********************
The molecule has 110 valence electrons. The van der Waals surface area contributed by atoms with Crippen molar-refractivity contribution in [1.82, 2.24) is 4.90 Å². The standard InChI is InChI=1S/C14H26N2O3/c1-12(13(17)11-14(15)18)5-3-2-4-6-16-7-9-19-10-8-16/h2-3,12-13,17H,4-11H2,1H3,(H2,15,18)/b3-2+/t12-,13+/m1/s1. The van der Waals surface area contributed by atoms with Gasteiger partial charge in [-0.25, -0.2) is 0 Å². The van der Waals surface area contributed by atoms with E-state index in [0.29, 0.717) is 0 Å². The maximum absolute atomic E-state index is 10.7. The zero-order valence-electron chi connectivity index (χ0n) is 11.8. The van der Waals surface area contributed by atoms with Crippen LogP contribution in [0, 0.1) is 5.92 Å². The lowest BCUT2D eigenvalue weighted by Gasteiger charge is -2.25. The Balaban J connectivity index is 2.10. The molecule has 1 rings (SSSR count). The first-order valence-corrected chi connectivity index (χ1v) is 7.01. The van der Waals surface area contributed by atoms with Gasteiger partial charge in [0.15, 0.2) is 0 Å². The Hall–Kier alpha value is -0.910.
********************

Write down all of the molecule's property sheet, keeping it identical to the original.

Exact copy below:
The molecule has 110 valence electrons. The van der Waals surface area contributed by atoms with Crippen molar-refractivity contribution in [1.82, 2.24) is 4.90 Å². The standard InChI is InChI=1S/C14H26N2O3/c1-12(13(17)11-14(15)18)5-3-2-4-6-16-7-9-19-10-8-16/h2-3,12-13,17H,4-11H2,1H3,(H2,15,18)/b3-2+/t12-,13+/m1/s1. The van der Waals surface area contributed by atoms with Gasteiger partial charge in [-0.25, -0.2) is 0 Å². The van der Waals surface area contributed by atoms with E-state index in [0.29, 0.717) is 0 Å². The maximum absolute atomic E-state index is 10.7. The zero-order valence-electron chi connectivity index (χ0n) is 11.8. The van der Waals surface area contributed by atoms with Crippen LogP contribution in [0, 0.1) is 5.92 Å². The lowest BCUT2D eigenvalue weighted by Gasteiger charge is -2.25. The Balaban J connectivity index is 2.10. The molecule has 1 rings (SSSR count). The first-order valence-corrected chi connectivity index (χ1v) is 7.01. The van der Waals surface area contributed by atoms with Gasteiger partial charge in [0.15, 0.2) is 0 Å². The Hall–Kier alpha value is -0.910.